REINZ calls for greater regulation for property managers


The Real Estate Institute of New Zealand (REINZ) voices strong support for the regulation of the residential property management sector, emphasising the need for balanced and effective regulations to safeguard both landlords and tenants

As the discussion around residential property management regulation intensifies, the Real Estate Institute of New Zealand (REINZ) stepped forward to provide crucial insights and recommendations to the Social Services and Community Committee on behalf of the industry and its 1700 residential property management members.

REINZ delivered a verbal submission for the regulation of the residential property management sector emphasising the need for balanced and effective regulations to safeguard both landlords and tenants.

REINZ Chief Executive Jen Baird says the submission is timely for several reasons.

“This submission comes amidst growing concerns over the need for better standards and accountability within the property management sector.

“This sector plays a significant role in the residential tenancies market. Nearly one in three households rent in New Zealand, with half of those properties managed by a professional property manager. By requiring property managers to adhere to specific standards, a regulator can hold them accountable for their actions, fostering professionalism and responsibility within the industry,” comments Baird.

“Over 1.4 million people lived in rental housing at the time of the 2018 Census. According to the Census, over 7,800 property managers worked in New Zealand in 2018, removing commercial property managers, there are still over 5000 residential property managers. That is a considerable number to operate with no regulation.”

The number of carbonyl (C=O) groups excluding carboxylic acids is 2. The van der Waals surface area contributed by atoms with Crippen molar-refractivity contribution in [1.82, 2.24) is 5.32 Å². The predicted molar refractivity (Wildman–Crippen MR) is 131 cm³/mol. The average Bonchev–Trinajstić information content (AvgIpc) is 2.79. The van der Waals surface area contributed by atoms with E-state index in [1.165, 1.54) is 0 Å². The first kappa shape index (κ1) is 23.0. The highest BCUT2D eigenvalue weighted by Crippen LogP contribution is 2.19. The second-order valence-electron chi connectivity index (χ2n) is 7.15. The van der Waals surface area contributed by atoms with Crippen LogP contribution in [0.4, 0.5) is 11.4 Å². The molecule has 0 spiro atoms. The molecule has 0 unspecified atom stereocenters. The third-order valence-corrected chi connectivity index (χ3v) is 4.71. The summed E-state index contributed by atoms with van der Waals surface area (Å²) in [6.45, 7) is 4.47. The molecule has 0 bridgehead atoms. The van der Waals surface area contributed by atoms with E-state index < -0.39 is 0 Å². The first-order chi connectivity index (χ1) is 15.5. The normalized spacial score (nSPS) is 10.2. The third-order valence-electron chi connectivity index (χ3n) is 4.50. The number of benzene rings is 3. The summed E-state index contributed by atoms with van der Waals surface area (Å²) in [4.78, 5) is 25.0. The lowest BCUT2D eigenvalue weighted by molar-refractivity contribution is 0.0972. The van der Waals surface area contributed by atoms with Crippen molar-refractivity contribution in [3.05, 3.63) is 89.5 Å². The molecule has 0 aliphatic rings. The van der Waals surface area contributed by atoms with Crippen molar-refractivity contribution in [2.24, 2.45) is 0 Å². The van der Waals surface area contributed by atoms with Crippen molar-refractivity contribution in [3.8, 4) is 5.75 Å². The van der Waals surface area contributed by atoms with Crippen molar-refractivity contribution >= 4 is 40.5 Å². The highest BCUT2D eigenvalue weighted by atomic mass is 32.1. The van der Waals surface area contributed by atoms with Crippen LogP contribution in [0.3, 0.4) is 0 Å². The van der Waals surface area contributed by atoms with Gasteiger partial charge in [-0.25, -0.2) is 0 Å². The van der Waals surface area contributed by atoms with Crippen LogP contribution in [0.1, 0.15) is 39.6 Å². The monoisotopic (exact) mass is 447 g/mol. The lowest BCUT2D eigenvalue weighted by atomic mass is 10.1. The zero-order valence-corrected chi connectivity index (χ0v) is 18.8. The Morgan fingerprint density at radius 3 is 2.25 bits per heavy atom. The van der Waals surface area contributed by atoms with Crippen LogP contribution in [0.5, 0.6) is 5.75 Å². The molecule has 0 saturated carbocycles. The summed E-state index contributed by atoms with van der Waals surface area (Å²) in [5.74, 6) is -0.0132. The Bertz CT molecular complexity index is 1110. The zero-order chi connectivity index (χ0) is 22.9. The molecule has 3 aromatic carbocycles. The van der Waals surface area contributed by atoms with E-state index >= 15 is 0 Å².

In New Zealand, having a ‘rental’ is a core part of some New Zealanders’ retirement savings. Property managers are responsible for huge amounts of kiwi’s wealth and retirement saving, and the revenue generated from those assets, with no regulation.”

REINZ represents real estate agents and property professionals in New Zealand and has been committed to promoting best practices and advocating for the interests of both property owners and tenants.

“We [REINZ] have actively engaged with policymakers to address issues related to residential property management for over 5 years now. With the housing market facing unprecedented challenges and concerns about rental properties’ standards and management practices, regulatory measures have become imperative.”

“Recognising the significance of this issue, REINZ has proactively engaged in the dialogue, advocating for policies that promote transparency, accountability, and fair treatment for all stakeholders.”

In its verbal submission, REINZ stressed the importance of striking a balance between regulatory oversight and operational flexibility for property managers. Here is why they think the legislation is necessary: